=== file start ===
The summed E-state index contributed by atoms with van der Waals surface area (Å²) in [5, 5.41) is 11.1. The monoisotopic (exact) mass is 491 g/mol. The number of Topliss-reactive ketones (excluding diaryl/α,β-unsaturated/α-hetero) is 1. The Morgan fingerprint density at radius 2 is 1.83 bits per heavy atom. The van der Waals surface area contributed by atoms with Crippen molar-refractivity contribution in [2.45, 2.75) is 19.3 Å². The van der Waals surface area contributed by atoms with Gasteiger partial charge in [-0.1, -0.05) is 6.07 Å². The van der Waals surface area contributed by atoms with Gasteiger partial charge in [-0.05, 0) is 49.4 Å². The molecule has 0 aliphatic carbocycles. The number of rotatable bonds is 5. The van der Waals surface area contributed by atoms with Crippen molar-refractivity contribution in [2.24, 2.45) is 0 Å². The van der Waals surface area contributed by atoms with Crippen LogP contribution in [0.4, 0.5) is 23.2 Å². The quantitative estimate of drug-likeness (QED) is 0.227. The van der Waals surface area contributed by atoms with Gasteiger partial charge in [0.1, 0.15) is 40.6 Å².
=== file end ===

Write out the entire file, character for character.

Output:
The summed E-state index contributed by atoms with van der Waals surface area (Å²) in [5, 5.41) is 11.1. The monoisotopic (exact) mass is 491 g/mol. The number of Topliss-reactive ketones (excluding diaryl/α,β-unsaturated/α-hetero) is 1. The Morgan fingerprint density at radius 2 is 1.83 bits per heavy atom. The van der Waals surface area contributed by atoms with Crippen molar-refractivity contribution in [2.45, 2.75) is 19.3 Å². The van der Waals surface area contributed by atoms with Gasteiger partial charge in [-0.1, -0.05) is 6.07 Å². The van der Waals surface area contributed by atoms with Gasteiger partial charge in [-0.05, 0) is 49.4 Å². The molecule has 0 aliphatic carbocycles. The number of rotatable bonds is 5. The van der Waals surface area contributed by atoms with Crippen molar-refractivity contribution in [2.24, 2.45) is 0 Å². The van der Waals surface area contributed by atoms with Crippen LogP contribution in [0.4, 0.5) is 23.2 Å². The quantitative estimate of drug-likeness (QED) is 0.227. The van der Waals surface area contributed by atoms with Gasteiger partial charge in [0.1, 0.15) is 40.6 Å².